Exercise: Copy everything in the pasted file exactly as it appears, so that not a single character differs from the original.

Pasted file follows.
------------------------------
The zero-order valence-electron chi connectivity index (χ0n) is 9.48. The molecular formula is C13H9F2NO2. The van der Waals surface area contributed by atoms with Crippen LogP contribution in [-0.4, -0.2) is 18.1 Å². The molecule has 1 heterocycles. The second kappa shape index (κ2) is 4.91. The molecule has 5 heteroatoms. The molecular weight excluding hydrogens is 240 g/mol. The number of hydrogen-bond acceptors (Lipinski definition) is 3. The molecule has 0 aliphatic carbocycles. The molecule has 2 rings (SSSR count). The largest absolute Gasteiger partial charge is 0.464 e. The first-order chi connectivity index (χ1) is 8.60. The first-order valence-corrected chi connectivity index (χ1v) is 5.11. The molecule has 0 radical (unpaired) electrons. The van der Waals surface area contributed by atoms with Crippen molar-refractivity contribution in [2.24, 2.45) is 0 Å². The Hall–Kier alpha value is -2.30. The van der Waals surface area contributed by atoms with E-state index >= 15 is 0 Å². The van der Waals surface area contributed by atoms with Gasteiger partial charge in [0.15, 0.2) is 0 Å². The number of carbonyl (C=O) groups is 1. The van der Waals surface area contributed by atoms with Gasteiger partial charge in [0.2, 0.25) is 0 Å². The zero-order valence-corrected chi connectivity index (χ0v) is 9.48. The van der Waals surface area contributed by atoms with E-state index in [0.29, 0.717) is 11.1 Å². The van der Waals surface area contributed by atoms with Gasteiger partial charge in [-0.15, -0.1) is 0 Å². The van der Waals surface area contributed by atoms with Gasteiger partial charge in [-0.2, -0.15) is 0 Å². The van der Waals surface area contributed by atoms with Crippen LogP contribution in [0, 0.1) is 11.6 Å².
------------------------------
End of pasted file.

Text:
The zero-order valence-electron chi connectivity index (χ0n) is 9.48. The molecular formula is C13H9F2NO2. The van der Waals surface area contributed by atoms with Crippen LogP contribution in [-0.4, -0.2) is 18.1 Å². The molecule has 1 heterocycles. The second kappa shape index (κ2) is 4.91. The molecule has 5 heteroatoms. The molecular weight excluding hydrogens is 240 g/mol. The number of hydrogen-bond acceptors (Lipinski definition) is 3. The molecule has 0 aliphatic carbocycles. The molecule has 2 rings (SSSR count). The largest absolute Gasteiger partial charge is 0.464 e. The first-order chi connectivity index (χ1) is 8.60. The first-order valence-corrected chi connectivity index (χ1v) is 5.11. The molecule has 0 radical (unpaired) electrons. The van der Waals surface area contributed by atoms with Crippen molar-refractivity contribution in [2.24, 2.45) is 0 Å². The Hall–Kier alpha value is -2.30. The van der Waals surface area contributed by atoms with E-state index >= 15 is 0 Å². The van der Waals surface area contributed by atoms with Gasteiger partial charge in [0.15, 0.2) is 0 Å². The number of carbonyl (C=O) groups is 1. The van der Waals surface area contributed by atoms with Gasteiger partial charge in [0.2, 0.25) is 0 Å². The zero-order valence-corrected chi connectivity index (χ0v) is 9.48. The van der Waals surface area contributed by atoms with E-state index in [0.29, 0.717) is 11.1 Å². The van der Waals surface area contributed by atoms with Gasteiger partial charge in [-0.15, -0.1) is 0 Å². The van der Waals surface area contributed by atoms with Gasteiger partial charge in [-0.2, -0.15) is 0 Å². The van der Waals surface area contributed by atoms with Crippen LogP contribution in [0, 0.1) is 11.6 Å².